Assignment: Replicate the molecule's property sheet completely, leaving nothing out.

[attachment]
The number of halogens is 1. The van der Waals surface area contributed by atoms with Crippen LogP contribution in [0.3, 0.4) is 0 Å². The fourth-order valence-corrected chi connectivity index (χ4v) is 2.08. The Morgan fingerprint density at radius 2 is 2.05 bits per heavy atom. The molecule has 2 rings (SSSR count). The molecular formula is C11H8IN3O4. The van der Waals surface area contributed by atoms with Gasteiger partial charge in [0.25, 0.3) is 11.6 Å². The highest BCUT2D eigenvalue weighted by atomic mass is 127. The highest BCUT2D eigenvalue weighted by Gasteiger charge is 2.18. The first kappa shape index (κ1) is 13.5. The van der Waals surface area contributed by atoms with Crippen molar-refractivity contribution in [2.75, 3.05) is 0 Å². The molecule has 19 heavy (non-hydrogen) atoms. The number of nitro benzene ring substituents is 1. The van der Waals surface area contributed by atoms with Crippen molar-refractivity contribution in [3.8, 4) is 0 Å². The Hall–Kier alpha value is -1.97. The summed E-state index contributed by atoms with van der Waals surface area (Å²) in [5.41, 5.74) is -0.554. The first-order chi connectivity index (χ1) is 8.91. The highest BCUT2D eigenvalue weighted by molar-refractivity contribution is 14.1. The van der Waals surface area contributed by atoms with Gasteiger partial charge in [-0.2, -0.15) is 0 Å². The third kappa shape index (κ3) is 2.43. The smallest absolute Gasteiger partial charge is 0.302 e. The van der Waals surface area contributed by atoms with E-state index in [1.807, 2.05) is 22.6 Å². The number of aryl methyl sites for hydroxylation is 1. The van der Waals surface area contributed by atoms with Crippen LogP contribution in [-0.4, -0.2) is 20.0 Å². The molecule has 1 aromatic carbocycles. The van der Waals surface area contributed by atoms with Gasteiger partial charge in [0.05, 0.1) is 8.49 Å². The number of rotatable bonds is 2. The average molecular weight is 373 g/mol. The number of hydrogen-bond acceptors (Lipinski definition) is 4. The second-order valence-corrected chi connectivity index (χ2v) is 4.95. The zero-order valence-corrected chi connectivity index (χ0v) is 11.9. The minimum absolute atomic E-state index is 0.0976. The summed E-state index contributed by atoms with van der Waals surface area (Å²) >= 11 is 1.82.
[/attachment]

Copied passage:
The number of halogens is 1. The van der Waals surface area contributed by atoms with Crippen LogP contribution in [0.3, 0.4) is 0 Å². The fourth-order valence-corrected chi connectivity index (χ4v) is 2.08. The Morgan fingerprint density at radius 2 is 2.05 bits per heavy atom. The molecule has 2 rings (SSSR count). The molecular formula is C11H8IN3O4. The van der Waals surface area contributed by atoms with Gasteiger partial charge in [0.25, 0.3) is 11.6 Å². The highest BCUT2D eigenvalue weighted by atomic mass is 127. The highest BCUT2D eigenvalue weighted by Gasteiger charge is 2.18. The first kappa shape index (κ1) is 13.5. The van der Waals surface area contributed by atoms with Crippen molar-refractivity contribution in [2.75, 3.05) is 0 Å². The molecule has 19 heavy (non-hydrogen) atoms. The number of nitro benzene ring substituents is 1. The van der Waals surface area contributed by atoms with Crippen molar-refractivity contribution in [3.8, 4) is 0 Å². The Hall–Kier alpha value is -1.97. The summed E-state index contributed by atoms with van der Waals surface area (Å²) in [5.41, 5.74) is -0.554. The first-order chi connectivity index (χ1) is 8.91. The highest BCUT2D eigenvalue weighted by molar-refractivity contribution is 14.1. The van der Waals surface area contributed by atoms with Gasteiger partial charge in [-0.2, -0.15) is 0 Å². The third kappa shape index (κ3) is 2.43. The smallest absolute Gasteiger partial charge is 0.302 e. The van der Waals surface area contributed by atoms with E-state index in [1.807, 2.05) is 22.6 Å². The number of aryl methyl sites for hydroxylation is 1. The van der Waals surface area contributed by atoms with Crippen LogP contribution in [-0.4, -0.2) is 20.0 Å². The molecule has 1 aromatic carbocycles. The van der Waals surface area contributed by atoms with Gasteiger partial charge in [0.05, 0.1) is 8.49 Å². The number of rotatable bonds is 2. The average molecular weight is 373 g/mol. The number of hydrogen-bond acceptors (Lipinski definition) is 4. The second-order valence-corrected chi connectivity index (χ2v) is 4.95. The zero-order valence-corrected chi connectivity index (χ0v) is 11.9. The minimum absolute atomic E-state index is 0.0976. The summed E-state index contributed by atoms with van der Waals surface area (Å²) >= 11 is 1.82.